What would happen if Sask. adopted Alberta's carbon tax?
Economists say without carbon tax, Sask. will need to pass tighter regulations for dozens of sectors
The average Saskatchewan family would pay at least $400 more this year to heat their home, buy goods and fuel vehicles if the province were to adopt Alberta's carbon tax.
That's according to estimates calculated by a number of economists, including the University of Calgary's Trevor Tombe.
That estimate is based on factors including:
- A 6.7 cent per litre carbon tax on regular unleaded fuel. The average household in Saskatchewan uses roughly 2,000 litres of fuel per year. The carbon tax would add $134.
- A $1.51 per gigajoule carbon tax on natural gas. SaskEnergy said the average household burns 102 gigajoules of natural gas each year, which means that household would pay $154 in carbon tax.
- Stores increasing merchandise prices by 0.2 to 0.3 per cent because a carbon tax would make it more costly to heat retail space and truck in goods. Tombe estimates that would cost the average Saskatchewan household between $100 and $130 each year.
"Anything that adds costs to businesses will tend to be passed through to consumers," Tombe said.
Now in its second year, Alberta's carbon tax climbed to $30 per tonne on Jan. 1, 2018.
To reduce the carbon tax's impact on Alberta's poorest people, families there with with dependents can qualify for rebates of up to $540 per year. Individuals can qualify for $300 per year.
Sask. refuses to tax carbon
Saskatchewan is the only province which refused to sign a federal climate plan, which called for a carbon tax in every jurisdiction.
"Federal infrastructure funding should not be contingent on provinces agreeing to a single policy directive, especially one that threatens our economy and jobs," Saskatchewan Environment Minister Dustin Duncan said in February.
Duncan and other government officials said a carbon tax would cost Saskatchewan $4 billion over the next five years.
Some economists call that misleading.
Unless they take the money and burn it on the steps of the Legislature Building, that money is there to be used.- Brett Dolter, University of Regina economist
"Unless they take the money and burn it on the steps of the Legislature Building, that money is there to be used to cut other taxes," said Brett Dolter.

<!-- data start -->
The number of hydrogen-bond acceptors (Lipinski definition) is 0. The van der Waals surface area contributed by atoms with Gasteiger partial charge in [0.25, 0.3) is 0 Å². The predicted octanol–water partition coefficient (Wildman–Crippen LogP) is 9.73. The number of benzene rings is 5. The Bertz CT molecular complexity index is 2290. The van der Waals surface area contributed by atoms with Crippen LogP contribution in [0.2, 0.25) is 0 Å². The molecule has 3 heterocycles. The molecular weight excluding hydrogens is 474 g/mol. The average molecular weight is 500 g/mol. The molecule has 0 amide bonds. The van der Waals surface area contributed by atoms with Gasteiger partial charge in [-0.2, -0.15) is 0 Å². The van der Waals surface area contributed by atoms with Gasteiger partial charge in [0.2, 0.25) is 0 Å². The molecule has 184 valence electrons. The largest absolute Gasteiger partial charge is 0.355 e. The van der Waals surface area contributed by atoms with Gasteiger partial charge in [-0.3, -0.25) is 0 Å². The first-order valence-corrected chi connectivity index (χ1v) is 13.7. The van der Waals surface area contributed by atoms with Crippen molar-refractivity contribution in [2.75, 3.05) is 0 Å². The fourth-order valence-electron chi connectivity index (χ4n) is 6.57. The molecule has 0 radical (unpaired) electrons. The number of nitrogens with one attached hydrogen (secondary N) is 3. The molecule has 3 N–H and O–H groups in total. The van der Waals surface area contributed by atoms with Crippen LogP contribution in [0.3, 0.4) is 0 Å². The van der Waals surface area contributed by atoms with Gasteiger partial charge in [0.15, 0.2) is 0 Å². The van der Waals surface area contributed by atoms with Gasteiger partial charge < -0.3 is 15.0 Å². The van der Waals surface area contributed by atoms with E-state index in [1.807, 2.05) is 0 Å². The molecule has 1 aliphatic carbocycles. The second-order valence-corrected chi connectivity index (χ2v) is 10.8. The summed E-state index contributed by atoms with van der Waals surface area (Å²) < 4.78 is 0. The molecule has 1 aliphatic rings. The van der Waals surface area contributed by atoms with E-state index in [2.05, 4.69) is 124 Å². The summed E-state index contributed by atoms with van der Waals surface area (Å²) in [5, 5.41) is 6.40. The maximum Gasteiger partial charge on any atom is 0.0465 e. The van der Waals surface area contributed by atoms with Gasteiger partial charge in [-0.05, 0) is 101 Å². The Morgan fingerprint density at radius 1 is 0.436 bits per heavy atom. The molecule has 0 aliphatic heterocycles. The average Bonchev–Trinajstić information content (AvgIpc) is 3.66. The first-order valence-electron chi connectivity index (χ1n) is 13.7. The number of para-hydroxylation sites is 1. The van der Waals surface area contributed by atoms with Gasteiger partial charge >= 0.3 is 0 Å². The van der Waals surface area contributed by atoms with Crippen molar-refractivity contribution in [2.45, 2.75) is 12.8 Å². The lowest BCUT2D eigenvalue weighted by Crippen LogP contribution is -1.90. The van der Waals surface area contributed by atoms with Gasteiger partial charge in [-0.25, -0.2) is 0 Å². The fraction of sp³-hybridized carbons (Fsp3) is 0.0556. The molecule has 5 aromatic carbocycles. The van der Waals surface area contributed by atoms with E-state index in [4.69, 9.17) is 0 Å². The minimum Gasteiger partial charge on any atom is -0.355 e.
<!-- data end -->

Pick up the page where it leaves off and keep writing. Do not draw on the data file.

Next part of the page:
He's an economics researcher at the University of Regina who's studied Prairie Resilience, Saskatchewan's most recent climate change plan.
Dolter called Prairie Resilience a good start for adapting to forest fires, drought, flooding and other environmental changes.
But he said the province has yet to attach dollar figures to penalties for heavy emitters which fail to meet intensity targets for cutting pollution.
Carbon tax a simple solution: economist
He said by skipping a carbon tax, Saskatchewan's government must now create individual regulations for dozens of sectors to in order to cut emissions.
Dolter said that's a time-consuming and bureaucracy-heavy solution.
"The beauty of the carbon price is it gives you this simple way to ensure the cost being paid is the same across industries and across sectors," said Dolter.
Already paying carbon tax on power bills
Beyond that, Dolter said Saskatchewan consumers are already paying a de facto carbon tax on every SaskPower bill.
The federal government's Parliamentary Budget Office shows an implicit carbon price of $57 per tonne for the Boundary Dam III carbon capture and storage project.
Last month, SaskPower said the facility captured 81,008 tonnes of carbon dioxide — approximately 81 per cent of its maximum capacity.
Dolter estimated SaskPower and various levels of government have sunk roughly $1.47 billion into carbon capture and sequestration technology.
Unlike Alberta's carbon tax, though, none of that money has led to rebate cheques for Saskatchewan people.